As the “one holy catholic and apostolic church” gave way to the myriad
Christian sects of today’s world, the task of the apologists changed
greatly. In addition to defending the Christian faith, modern
apologists have had to try to define exactly what Christianity is,
sometimes appealing to scripture, sometimes to reason. Further,
more recent apologists have had to confront objections to Christian
teaching considerably different from the challenges faced by earlier
apologists. Please demonstrate your understanding of these themes by
writing an essay of 1000-1500 words that addresses one (1) of the
The apologists of the Renaissance, Reformation and post-Reformation
periods faced objections to Christian ideas that were often
considerably different from earlier challenges to Christianity.
How did the apologists of modern period address these objections to
Christian faith? Which of them seems to you the most
successful? What challenges to faith proved the most difficult to
John Locke insisted on what he called the “reasonableness of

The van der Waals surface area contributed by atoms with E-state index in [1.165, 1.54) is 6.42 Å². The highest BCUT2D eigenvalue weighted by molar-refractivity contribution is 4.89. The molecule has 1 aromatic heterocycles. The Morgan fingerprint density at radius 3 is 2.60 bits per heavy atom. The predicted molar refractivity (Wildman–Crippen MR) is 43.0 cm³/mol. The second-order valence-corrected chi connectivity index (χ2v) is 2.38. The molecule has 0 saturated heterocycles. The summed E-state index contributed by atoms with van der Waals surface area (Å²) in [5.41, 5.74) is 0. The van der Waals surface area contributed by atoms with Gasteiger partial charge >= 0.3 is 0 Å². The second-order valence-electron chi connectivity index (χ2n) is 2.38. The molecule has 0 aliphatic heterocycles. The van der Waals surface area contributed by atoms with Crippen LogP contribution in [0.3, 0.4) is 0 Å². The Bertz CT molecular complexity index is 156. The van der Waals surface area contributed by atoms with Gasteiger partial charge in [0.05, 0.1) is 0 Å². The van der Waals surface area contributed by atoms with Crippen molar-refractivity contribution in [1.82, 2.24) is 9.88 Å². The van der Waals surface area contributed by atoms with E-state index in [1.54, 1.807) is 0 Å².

Christianity.” To what extent do the works of modern Christian
apologists show that Christianity is in fact a reasonable faith?
To what extent (and at what point) do they abandon reason?
Some literary works are valuable only within a limited historical
context. Others (like Thucydides’ History of the Peloponnesian
War) are “works for the ages.” Of the modern apologetic works we
read, which would seem most relevant to today’s readers? Which seem
more of purely historic interest? Which, if any, are “works for
Imagine a trial involving this REL 492 class in one way or another,
with charges brought against someone or something connected to the
court. Present the case of either the prosecution or the defense
(or perhaps both) would make at that trial. Possible "trials"
a. A case for or against REL 492 itself. Should the course be
taught at all?
b. A case for or against the way the course was taught and structured.
c. A case for your own role in REL 492: reasons you should get an A (or
shouldn't get an F).
From the Matthew's Gospel to Josh McDowell's Evidence that Demands a
Verdict, fulfilled prophecy has been a dominant theme in Christian
apologetics. Compare and contrast the ways in which some of the
Christian apologists used fulfilled scripture as part of their argument
From the time of the Mark's Gospel to Josh McDowell's Evidence that
Demands a Verdict, alleged miracles have been a dominant theme in
Christian apologetics. Compare and contrast the ways in which
some of the Christian apologists used miracles as part of their
argument for Christianity.
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